Goji Berries Ace Clinical Tests

Disclaimer: Results are not guaranteed*** and may vary from person to person***.

Goji berries are normally served dried.There has been a lot of hype regarding the positive health benefits of goji berries recently. Their advocates claim goji berries are effective for warding off problems ranging from cancer to diabetes, even dementia. Their value, they say, comes from their richness in polysaccharides—a type of carbohydrate that helps provide energy, and also has some impressive qualities when it comes to immune-system strength and overall health.

Two very recent clinical studies have put goji berries, also known as wolfberries, under close examination. One, performed at Northwestern Polytechnical University in China, investigated the biological activities and health benefits of goji berries. The fruit has a long history in traditional Chinese herbal medicine, and has been used historically as an anti-fever, anti-inflammation, and anti-senility agent for thousands of years.

The experiment indicated that the polysaccharides in goji berries exert various important biological activities, such as antioxidant, anti-cancer, neuro-protective, anti-diabetes, liver protection, anti-osteoporosis, and anti-fatigue activities.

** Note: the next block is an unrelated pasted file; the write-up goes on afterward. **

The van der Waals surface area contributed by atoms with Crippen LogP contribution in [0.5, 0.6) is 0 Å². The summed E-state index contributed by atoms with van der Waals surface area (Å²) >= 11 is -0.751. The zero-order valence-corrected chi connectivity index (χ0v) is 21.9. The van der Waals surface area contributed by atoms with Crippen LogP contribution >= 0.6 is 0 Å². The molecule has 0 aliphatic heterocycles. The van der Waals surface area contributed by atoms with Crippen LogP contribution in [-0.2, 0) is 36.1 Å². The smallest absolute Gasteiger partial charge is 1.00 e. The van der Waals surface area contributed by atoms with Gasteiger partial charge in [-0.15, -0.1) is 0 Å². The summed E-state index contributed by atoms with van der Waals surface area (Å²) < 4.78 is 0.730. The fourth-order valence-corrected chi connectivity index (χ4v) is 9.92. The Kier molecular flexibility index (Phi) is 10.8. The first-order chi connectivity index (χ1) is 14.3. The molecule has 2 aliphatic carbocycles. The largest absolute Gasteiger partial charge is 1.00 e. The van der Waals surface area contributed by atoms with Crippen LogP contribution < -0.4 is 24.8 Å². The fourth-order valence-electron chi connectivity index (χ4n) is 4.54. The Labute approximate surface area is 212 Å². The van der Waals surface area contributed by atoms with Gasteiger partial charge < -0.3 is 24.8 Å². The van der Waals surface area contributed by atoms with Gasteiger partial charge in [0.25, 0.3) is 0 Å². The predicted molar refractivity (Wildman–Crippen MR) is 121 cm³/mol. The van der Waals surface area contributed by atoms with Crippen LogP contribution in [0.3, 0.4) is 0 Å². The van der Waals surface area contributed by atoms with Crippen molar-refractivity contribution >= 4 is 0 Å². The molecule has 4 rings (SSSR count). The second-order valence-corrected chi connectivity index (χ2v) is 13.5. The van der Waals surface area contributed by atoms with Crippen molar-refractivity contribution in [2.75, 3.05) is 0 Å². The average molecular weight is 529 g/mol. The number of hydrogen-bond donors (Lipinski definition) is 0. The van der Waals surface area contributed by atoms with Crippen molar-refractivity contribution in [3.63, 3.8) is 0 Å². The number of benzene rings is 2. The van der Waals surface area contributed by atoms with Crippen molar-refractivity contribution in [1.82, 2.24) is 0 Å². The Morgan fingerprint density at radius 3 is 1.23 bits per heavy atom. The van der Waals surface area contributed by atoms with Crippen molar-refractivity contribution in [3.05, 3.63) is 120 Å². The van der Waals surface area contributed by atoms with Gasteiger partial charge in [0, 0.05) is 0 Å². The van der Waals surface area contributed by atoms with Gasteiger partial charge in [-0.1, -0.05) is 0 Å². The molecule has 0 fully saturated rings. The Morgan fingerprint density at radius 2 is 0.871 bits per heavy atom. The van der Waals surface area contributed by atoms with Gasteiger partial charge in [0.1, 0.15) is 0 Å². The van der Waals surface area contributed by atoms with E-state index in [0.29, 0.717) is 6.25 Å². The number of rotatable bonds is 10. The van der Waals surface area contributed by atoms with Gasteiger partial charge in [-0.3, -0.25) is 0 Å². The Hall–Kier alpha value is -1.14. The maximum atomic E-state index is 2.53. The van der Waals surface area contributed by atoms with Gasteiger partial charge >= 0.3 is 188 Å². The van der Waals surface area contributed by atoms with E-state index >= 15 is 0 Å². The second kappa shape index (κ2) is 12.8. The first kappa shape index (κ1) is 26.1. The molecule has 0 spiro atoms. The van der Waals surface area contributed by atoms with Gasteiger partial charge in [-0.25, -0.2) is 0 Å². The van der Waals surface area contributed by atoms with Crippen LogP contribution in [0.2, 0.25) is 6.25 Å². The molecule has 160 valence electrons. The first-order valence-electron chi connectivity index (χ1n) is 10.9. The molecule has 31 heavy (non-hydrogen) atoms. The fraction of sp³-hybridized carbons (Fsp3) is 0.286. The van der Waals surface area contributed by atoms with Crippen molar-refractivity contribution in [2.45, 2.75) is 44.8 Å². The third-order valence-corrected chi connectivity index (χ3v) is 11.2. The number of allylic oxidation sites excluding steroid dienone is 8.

Another recent Chinese study examined the protective effects of goji berries on retinal nerve cells. They found evidence that a goji berry extract strengthened photoreceptors and boosted survival of retinal neurons. The researchers concluded that the goji berry extract showed protective effects on retinal cells and could be used in treatment of some retinal diseases.

In North America, goji berries are usually found in health food stores. Because of their powerful flavor, they are usually dried and added to other snack foods.

Sources for Today’s Articles:
Goji Berries Ace Clinical Tests
Jin, M., et al., “Biological activities and potential health benefit effects of polysaccharides isolated from Lycium barbarum L,” J Biol Macromol. November 27, 2012.
Shen, Z.J., et al., “Effect of extract of Lycium barbarum L. on adult human retinal nerve cells,” Zhonghua Yan Ke Za Zhi. September 2012; 48(9): 824-8.

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